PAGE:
I know my abilities pretty well, and I know my car pretty well. With someone else at the wheel and extra weight on board however, I may have been overoptimistic. By the time we reached our waypoint (about 42 miles into the leg and the highest point of our trip) our LEAF’s battery pack was suffering, due in part to the continuing torrential rain and headwinds.
With 10 miles of estimated range left, we had 23 miles left to travel.
From there, we knew our trip back to the motorway was downhill — and we knew that the LEAF’s battery pack wouldn’t be worked quite as hard. Sure enough, we covered another five miles without dramatically drawing power, and our predicted range actually climbed up by two miles.
The beauty of topping up
With various charging databases at our disposal and a collection of charging adaptors, we weren’t troubled and as luck would have it, a chance to top up the battery came just when we needed it, courtesy of Touratech UK.
As a keen biker, Adam had already asked if we could call by Touratech on our weekend test. Pulling in, we hoped we’d find someone willing to let us plug in for an hour from a standard household outlet to help us reach our next quick charge stop. But instead of a 13-amp UK-style plug, we were met with enthusiasm by Touratech’s owner, who not only loved what we were doing, but gave us a 32-amp connection to use in the Touratech workshop.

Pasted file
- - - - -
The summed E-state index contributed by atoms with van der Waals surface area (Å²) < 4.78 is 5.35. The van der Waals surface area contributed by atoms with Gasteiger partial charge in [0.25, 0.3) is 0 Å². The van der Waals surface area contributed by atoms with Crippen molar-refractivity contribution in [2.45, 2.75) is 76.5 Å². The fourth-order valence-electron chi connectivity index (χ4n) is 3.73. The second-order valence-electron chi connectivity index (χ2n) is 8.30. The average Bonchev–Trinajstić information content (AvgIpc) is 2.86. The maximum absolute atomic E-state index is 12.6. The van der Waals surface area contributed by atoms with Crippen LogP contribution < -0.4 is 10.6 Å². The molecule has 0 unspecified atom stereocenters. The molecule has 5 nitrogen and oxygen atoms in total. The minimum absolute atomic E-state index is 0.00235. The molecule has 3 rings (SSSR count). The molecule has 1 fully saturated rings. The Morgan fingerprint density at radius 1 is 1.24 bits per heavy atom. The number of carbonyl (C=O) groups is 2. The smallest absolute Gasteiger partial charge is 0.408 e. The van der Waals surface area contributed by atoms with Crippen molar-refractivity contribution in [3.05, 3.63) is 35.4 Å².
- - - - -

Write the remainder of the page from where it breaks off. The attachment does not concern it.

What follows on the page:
Sadly, with just a 16A on-board charger, we couldn’t make use of all of that power, but we were able to have a chat about motorcycles, a coffee, and a chance to shop while our LEAF charged out back. In less than an hour, our predicted range had jumped from 12 miles to more than double that.